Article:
A little political intrigue for your Wednesday.
The Tuesday, March 8 county commission agenda includes a possible separation agreement with County Administrator Randy Oliver.
It’s an interesting proposal: Everyone agrees to fire the administrator without cause, effective immediately, so he can receive 20 weeks severance.
Board Chairman Ron Kitchen Jr., who despises scheduled “time certain” agenda items, nonetheless set this one for 1:40 p.m.
The agenda item reads: “Discussion of the Role of the BOCC and the Administrator and Consider Separation Agreement with County Administrator.”
It doesn’t say who placed this on the agenda, other than “Board of County Commissioners.” The separation agreement is clearly written by a lawyer and prepared for signatures from Kitchen and Oliver. Who did this and from whose direction? The agenda item doesn’t say.
We get a glimpse that Kitchen is behind it because the “agenda memorandum” that accompanies each item has his name on it. And this is what it says:
“It is important that all parties know and understand their roles in any organization. Only, with that understanding will an organization function at optimum efficiency. Consider Separation Agreement with the County Administrator.”
That’s all to glean from the published agenda.
Now, before going any further, I’ve got to say: Chairman Kitchen would never let a commissioner get away with such nonsense on the agenda. Jimmie T. Smith is rolling over in his political grave watching this play out — with Kitchen no less, who gave Smith endless grief about vague agenda items.
Enough of that. Back to what may happen March 8.
Oliver submitted his resignation in January but told commissioners he’d hang on until November if necessary to help transition in his replacement.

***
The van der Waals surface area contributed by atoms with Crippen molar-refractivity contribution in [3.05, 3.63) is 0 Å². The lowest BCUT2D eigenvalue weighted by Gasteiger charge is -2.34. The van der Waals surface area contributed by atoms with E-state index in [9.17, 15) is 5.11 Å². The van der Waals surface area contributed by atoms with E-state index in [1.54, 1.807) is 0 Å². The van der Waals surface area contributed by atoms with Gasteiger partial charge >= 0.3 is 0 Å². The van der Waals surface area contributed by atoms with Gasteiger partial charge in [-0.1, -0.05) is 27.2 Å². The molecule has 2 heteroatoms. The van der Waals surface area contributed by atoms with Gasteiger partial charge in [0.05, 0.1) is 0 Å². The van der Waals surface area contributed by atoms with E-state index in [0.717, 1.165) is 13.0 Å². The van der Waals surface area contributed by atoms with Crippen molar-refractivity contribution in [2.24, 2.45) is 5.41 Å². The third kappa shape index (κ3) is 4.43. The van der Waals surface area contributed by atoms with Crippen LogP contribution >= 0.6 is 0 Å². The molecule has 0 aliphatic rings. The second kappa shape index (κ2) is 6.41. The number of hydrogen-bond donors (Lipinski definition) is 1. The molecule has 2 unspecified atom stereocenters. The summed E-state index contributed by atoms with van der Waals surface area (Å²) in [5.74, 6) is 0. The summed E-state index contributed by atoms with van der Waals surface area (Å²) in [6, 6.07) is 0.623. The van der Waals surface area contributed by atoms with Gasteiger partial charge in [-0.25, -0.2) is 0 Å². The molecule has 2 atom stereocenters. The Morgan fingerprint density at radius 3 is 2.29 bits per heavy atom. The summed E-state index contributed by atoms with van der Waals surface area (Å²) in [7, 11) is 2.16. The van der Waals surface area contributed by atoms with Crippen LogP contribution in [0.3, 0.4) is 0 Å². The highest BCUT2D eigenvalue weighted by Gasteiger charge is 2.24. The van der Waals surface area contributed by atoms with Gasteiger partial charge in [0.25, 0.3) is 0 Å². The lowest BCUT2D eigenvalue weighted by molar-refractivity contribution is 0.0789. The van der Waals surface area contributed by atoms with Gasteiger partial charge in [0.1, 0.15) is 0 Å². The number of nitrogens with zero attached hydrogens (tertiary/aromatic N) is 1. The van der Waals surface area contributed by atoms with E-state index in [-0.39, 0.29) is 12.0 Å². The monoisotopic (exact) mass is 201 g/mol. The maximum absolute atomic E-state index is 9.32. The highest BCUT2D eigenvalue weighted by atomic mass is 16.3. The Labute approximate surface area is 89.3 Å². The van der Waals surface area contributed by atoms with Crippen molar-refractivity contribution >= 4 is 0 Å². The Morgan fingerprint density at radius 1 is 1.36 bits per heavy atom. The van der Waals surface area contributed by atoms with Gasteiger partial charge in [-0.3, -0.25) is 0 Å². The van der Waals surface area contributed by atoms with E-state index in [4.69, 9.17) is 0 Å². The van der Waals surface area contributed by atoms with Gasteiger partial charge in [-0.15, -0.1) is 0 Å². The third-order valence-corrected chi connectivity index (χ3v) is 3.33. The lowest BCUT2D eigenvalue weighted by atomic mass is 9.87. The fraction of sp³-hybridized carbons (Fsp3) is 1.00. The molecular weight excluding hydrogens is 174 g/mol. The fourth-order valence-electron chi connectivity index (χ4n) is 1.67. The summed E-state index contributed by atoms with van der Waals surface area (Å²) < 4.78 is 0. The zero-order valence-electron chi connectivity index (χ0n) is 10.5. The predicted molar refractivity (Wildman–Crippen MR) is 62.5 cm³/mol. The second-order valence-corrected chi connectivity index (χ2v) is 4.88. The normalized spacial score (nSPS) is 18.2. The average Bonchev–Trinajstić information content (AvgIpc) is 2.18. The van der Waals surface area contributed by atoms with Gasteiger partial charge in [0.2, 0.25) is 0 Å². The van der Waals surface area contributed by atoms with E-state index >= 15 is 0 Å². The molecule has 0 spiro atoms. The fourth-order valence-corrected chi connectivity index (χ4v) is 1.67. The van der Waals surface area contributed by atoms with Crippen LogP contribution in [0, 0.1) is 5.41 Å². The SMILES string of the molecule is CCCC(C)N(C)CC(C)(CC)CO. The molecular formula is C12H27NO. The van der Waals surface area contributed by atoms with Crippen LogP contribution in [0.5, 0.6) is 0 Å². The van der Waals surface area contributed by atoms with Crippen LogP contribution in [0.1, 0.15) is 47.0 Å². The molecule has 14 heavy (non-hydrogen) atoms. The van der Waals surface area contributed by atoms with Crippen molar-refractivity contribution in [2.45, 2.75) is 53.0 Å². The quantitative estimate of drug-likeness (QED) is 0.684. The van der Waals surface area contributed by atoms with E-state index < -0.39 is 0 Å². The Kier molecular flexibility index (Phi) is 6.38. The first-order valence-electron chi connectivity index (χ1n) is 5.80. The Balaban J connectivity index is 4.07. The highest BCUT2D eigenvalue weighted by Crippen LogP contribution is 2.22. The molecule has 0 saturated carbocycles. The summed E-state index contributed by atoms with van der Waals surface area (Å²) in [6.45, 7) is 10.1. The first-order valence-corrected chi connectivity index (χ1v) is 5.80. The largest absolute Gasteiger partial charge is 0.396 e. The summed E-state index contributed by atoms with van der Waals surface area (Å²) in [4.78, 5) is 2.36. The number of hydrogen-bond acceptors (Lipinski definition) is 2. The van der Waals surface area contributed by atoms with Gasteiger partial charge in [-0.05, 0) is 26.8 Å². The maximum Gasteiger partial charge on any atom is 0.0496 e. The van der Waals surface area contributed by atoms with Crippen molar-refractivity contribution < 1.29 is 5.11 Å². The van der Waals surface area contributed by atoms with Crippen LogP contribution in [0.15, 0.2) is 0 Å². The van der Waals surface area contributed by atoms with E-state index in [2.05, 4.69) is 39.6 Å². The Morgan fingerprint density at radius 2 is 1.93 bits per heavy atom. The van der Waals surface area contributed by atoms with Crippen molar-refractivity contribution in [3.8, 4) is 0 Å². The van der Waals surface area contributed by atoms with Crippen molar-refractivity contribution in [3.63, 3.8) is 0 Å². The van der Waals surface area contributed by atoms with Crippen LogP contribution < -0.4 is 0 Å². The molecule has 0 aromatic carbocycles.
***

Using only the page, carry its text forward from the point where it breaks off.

Commissioner Holly Davis tangled with Kitchen about how to go about getting the new administrator, then at the board’s Feb. 22 meeting, lashed out at Oliver over his handling of an employee work survey that showed employee dissatisfaction in a number of areas but never had any follow up.
Now, out of the blue, Kitchen wants to lecture commissioners about their “roles.” And terminate Oliver’s contract without cause to give him severance.
(By the way, nothing on the agenda for what happens if that actually all takes place.)
Just Wright Citrus last Friday covered the employee survey snafu. In a Chronicle story the next day, Kitchen said he’d had enough.
“Randy’s fed up with it, I’m fed up with it and we’re going to get it all out in public,” Kitchen said, according to Mike Bates’ story.
I wondered what he meant by the “Randy’s fed up, I’m fed up” comment. So I asked to view Kitchen’s emails for last Thursday and Friday to see if Oliver had reached out to him in disgust with a change in plans for his departure.
There was no such email. But I did find something that gave me pause.
It was this email Kitchen sent Friday morning to County Attorney Denise Dymond Lyn:
“Denise, I am making a public records request for all emails to the county administrator since February 18th. Please provide them as emails to me.”
Yes, commissioners make public records requests of the county occasionally. The county commission actually made it a rule some years ago to stop Scott Adams from asking for everything under the sun when it wasn’t board business.
But unless you’re a board renegade, like Adams or Jimmie T. Smith, it doesn’t happen very often. I have never seen Kitchen go this route.
Obviously he’s looking for something, possibly something he already knows is there.
So of course on Monday I made the same public records request word for word for the exact emails Kitchen received.
I got them late Monday afternoon and am still going through the batch. Something’s afoot. Stay tuned.
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Mike Wright has written about Citrus County government and politics for 36 years.